Leaving Logrono was not the thing I really wanted to do this morning. I had hoped to stay an extra day and receive a rest. I say receive because while I, as the driven human, wanted to keep the march across Spain on a schedule, there was something (someone) who was saying rest. I have learned to listen, and to give the body a rest before pains begin, can only be a good thing. The weather wanted to play though, and the reports was for some good rain, possibly thunderstorms, that would turn the clay earth to a muck that would suck my boots in and strangle my feet. So, I thought it best to push out the next 18+ miles, and move onto Nájera. That would make about 37 miles in two days. Now I’m cruising.
So I was ready for the inevitable and had packed the night before. That’s a discipline in itself as in small packages (my backpack) come many essentials that must be routinely placed so as to create a habit and thus an easy find when you need it. I’ve learned that in the raw world of a pilgrimage, it’s best to be well organized. The circumstances one finds themselves in are frequently not of your own choosing, nor that agreeable to your plan. Discipline makes for confidence.
As I left my Albergue I could not help but notice the many last-call diehards in the plaza outside of my Albergue that had literally entertained one another through the night until the dawn. As I left, they had changed from liquor to coffee, yet the babble flowed on as if their tongues where the source of a mighty river. I have learned that this is a part of the European culture – an evening without end – while in America, late night revelers tend to burn out and never make it to the coffee and beyond.
Up the street I went on the Camino, through the old city. It took a bit of careful concentration as there are many city signs that compete with the discreet signs of the Way. I lost my way at one point, but by now I understood one simple trick to finding the Camino; ask someone. I did – each block – until the signs became strong enough that I could rely once again upon my own senses. It was about here when Olaf appeared out in front of me a few yards ahead.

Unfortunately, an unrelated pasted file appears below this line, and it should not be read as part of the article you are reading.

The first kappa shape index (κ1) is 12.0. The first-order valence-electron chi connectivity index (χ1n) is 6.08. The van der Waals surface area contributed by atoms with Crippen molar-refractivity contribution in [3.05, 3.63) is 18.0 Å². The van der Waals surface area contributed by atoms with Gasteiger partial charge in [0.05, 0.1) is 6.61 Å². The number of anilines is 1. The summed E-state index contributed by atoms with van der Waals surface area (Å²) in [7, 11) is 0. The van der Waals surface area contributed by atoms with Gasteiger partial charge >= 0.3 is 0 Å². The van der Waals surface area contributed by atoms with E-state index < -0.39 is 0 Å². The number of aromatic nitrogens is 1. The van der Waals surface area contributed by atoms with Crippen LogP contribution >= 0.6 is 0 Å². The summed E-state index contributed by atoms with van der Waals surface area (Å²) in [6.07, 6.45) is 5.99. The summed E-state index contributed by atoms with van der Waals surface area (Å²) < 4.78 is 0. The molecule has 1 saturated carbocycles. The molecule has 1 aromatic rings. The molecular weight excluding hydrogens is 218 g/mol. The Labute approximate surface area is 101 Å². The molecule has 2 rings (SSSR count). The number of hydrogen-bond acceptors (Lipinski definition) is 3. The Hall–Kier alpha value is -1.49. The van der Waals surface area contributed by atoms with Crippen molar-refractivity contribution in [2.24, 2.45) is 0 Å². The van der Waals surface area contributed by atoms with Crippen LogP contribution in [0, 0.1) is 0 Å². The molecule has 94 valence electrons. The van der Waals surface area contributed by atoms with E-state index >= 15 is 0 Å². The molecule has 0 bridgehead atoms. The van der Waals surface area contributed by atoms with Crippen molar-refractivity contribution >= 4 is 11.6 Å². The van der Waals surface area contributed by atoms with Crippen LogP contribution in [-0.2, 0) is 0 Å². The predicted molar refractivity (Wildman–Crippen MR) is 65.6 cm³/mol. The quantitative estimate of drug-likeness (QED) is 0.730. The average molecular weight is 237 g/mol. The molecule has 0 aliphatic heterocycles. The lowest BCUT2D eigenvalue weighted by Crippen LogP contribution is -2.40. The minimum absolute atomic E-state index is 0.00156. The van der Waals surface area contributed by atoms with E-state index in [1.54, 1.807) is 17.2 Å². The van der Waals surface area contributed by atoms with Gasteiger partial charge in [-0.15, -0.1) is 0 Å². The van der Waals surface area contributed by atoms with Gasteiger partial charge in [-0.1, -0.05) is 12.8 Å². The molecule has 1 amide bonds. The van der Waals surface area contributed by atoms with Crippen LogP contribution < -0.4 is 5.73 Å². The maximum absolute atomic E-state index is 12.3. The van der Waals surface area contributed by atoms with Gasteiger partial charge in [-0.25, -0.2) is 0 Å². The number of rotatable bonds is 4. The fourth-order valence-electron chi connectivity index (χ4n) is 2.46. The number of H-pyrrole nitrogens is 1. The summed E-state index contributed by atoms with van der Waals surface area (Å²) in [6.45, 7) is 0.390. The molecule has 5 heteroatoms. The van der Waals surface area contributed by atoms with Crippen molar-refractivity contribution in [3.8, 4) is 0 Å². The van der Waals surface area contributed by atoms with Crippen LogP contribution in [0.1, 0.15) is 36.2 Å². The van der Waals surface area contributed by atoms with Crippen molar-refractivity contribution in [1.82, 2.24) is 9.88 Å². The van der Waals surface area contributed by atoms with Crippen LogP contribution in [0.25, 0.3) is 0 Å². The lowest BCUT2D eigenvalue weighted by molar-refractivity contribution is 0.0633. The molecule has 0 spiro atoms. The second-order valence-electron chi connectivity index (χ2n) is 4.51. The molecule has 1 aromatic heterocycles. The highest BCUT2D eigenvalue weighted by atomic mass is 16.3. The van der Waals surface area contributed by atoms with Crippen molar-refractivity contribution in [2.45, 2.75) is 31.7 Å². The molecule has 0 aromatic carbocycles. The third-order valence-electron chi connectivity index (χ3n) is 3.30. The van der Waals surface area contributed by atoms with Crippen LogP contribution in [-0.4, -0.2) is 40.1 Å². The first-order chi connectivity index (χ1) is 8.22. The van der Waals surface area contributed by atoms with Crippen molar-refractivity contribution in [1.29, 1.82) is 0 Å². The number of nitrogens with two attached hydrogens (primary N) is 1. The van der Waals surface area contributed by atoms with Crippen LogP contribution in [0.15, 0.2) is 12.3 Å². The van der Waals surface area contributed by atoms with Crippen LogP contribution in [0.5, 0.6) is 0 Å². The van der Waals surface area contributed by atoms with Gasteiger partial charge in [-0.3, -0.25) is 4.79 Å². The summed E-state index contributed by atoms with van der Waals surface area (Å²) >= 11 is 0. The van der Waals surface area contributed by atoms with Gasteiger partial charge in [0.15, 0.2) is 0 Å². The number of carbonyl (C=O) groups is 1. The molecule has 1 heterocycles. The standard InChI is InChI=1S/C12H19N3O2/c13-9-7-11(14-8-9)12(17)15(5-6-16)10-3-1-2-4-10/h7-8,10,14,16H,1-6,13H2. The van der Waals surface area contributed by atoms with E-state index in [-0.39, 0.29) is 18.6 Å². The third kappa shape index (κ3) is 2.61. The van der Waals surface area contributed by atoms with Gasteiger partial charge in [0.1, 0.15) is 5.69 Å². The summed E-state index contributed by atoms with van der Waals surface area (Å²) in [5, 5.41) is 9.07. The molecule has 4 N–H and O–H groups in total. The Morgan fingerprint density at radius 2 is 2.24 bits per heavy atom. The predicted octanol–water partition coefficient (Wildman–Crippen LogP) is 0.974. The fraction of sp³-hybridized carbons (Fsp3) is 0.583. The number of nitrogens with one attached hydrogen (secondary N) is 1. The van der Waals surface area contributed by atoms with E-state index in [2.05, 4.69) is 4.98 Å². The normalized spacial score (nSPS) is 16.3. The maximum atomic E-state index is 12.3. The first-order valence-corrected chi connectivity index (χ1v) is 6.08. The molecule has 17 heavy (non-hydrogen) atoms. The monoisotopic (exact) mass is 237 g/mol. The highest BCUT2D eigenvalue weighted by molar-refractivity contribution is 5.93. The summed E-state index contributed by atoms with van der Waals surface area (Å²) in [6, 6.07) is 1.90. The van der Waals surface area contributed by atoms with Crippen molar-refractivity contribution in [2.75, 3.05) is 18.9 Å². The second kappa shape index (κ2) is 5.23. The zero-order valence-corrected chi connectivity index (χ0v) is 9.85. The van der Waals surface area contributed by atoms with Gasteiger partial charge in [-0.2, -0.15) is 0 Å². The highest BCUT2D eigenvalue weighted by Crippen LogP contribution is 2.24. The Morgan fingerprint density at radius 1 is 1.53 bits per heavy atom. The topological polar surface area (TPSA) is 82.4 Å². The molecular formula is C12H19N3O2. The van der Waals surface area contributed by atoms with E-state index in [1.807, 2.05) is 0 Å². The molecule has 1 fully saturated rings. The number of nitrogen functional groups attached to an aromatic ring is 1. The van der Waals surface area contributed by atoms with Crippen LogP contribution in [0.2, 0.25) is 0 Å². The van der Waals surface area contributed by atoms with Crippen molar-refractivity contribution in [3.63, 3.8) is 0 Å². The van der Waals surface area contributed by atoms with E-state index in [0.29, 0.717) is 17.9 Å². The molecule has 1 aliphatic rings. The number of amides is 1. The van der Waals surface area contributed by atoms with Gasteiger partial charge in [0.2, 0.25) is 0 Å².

At first my concentration on my destination said “keep moving”, but my radar said “Whoa.”, “I have a task for you”. I’ve found that the Holy Spirit never puts an exclamation point on His sentences. He knows I’m listening.
I caught up with Olaf and ventured a “Good morning.” Olaf, being German, thought I said “Guten morgen.” and was most eager to find out if I was German. Thanks to his education and not mine, he spoke English quite well and we got to talking.
Olaf was searching. He’s a well educated man of 49 years, and plans on spending his fiftieth year, his birthday, in Burgos, his final destination on the Camino. He started in Pamplona, which after my walk from St. Jean, I would say is an excellent idea. The Way from there is a little more of a smooth ride with gorgeous vistas to behold. Olaf is searching.
At some point after we got past the industrial suburbs of the city, and into the calm of the countryside and forests, he asked me what I thought was of importance for him to consider while on the Camino. If only I had published my post on walking sooner, I could have had him read it, but to tell the truth, this is where I crafted what I wrote the next day. I talked about the nature of walking the Camino.
It really was crafted for Olaf. I do hope that other people will come away with something from that post, but Olaf needed to look to the very basic features of his life at this point. He has had a good career in the corporate structure, and had even taken the second half of his career to assist in the recovery of companies that had gone astray from their disciplines and goals. For him, though, this was all a disappointment. Germany even seemed to be a disappointment. I could see he loved his country, yet he saw his country venturing down the path of relativism, and Separatism.